What is a healthy diet?
- On this page you can find tips to help you make healthy changes to what you usually eat or drink (your diet)
- A healthy diet has lots of fruit and vegetables, wholegrains, like brown rice or brown pasta, and healthy sources of protein like beans or fresh chicken
- A healthy diet is low in processed and red meat, and foods high in sugar, fat and salt
What should my plate look like?
When thinking about eating healthily, a good place to start is how much space each of these things takes up on your plate.
- Eat more fruit and vegetables
Fruit and vegetables are the main parts of a healthy diet, so they are a good place to start. When serving a meal, start with veggies and salad and aim for this to fill at least half of your plate.
- Up your fibre intake
Having a diet with lots of foods high in fibre, particularly wholegrains, can reduce your risk of bowel cancer and help keep you feeling fuller for longer. Try having wholegrain versions of your usual carbs, like wholegrain bread, brown pasta or brown rice. And if you’re reaching for a snack you could swap crisps for plain popcorn.
Find out more about fibre and cancer
- Eat less processed and red meat
Eating processed and red meat can increase the risk of bowel cancer. Have more meat free days and swap to healthier proteins. Try using pulses, including lentils and beans, fresh chicken or fresh fish in the place of meat in your favourite dishes.
Find out more about processed and red meat and cancer
Everyday and occasional foods
One way to think about a healthy diet is with ‘everyday foods’ and ‘occasional foods’. This isn’t about strict rules or never having any less healthy foods, it’s about getting a good balance.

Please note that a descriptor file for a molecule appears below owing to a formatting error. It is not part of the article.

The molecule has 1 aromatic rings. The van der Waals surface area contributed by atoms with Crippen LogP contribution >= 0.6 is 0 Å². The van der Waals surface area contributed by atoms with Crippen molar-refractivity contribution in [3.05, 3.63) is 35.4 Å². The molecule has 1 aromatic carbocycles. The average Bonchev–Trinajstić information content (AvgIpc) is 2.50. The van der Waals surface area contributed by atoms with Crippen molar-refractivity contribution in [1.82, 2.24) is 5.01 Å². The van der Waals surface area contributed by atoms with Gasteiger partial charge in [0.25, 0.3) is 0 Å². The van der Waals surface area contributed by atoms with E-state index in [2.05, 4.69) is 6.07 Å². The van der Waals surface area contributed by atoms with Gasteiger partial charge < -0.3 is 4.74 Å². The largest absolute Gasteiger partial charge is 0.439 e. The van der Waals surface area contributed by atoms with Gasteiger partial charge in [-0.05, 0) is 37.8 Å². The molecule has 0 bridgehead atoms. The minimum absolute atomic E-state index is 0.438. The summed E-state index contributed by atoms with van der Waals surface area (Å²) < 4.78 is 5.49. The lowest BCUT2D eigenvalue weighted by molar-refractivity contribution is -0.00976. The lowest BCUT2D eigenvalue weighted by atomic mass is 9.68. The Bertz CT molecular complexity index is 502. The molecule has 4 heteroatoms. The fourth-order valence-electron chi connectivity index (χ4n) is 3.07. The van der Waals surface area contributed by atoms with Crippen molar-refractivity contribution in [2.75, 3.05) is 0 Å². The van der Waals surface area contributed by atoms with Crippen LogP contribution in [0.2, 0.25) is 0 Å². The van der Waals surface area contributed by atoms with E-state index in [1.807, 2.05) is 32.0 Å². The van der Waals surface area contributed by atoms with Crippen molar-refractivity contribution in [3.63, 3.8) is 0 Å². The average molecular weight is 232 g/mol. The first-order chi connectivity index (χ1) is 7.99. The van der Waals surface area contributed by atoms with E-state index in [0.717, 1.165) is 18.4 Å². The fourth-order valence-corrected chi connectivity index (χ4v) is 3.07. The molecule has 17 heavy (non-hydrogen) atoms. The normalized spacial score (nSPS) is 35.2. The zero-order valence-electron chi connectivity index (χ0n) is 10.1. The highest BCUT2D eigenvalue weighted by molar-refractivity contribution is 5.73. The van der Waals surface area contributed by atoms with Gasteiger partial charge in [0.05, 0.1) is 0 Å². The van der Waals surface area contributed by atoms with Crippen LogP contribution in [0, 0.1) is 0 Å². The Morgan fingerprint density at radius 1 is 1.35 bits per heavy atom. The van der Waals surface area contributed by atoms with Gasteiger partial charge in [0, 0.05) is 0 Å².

Foods that we should be trying to eat every day and make up most of what we eat include:
- Fruit and vegetables
- Healthy sources of protein such as pulses or fresh fish.
Occasional foods are things that we can enjoy every now and then but shouldn’t make up a big part of our everyday diet. These foods might be slightly different for everyone but are things like cake, chocolate, biscuits and crisps.
What is a portion?
Knowing the right portion size for different foods is important to have a healthy diet. But this isn’t always clear when the packet tells us the portion size in grams.
To save you getting out the scales every time you’re cooking, the British Nutrition Foundation have put together a guide for practical and easy ways to get your portions right.
Here are some examples:
- Dried pasta or rice – 1 portion is 2 handfuls
- Potatoes – 1 portion is about the size of your fist
- Baked beans – 1 portion is half a standard 400g tin
- Carrots, peas or sweetcorn – 1 portion is 3 heaped serving spoons
- Unsalted nuts and seeds – 1 portion is the amount that fits in your palm
- Hard cheese (e.g. cheddar) – 1 portion is the size of 2 thumbs
- Chicken (boneless and skinless) – 1 portion is about half the size of your hand
- Apple – 1 portion is 1 apple
British Nutrition Foundation. Find your balance get portion-wise. https://www.nutrition.org.uk/attachments/article/1193/Find%20your%20balance_%20booklet.pdf.
NHS. The Eatwell Guide. 2020.https://www.nhs.uk/live-well/eat-well/the-eatwell-guide/.
World Cancer Research Fund (WCRF) Third Expert Report https://www.wcrf.org/dietandcancer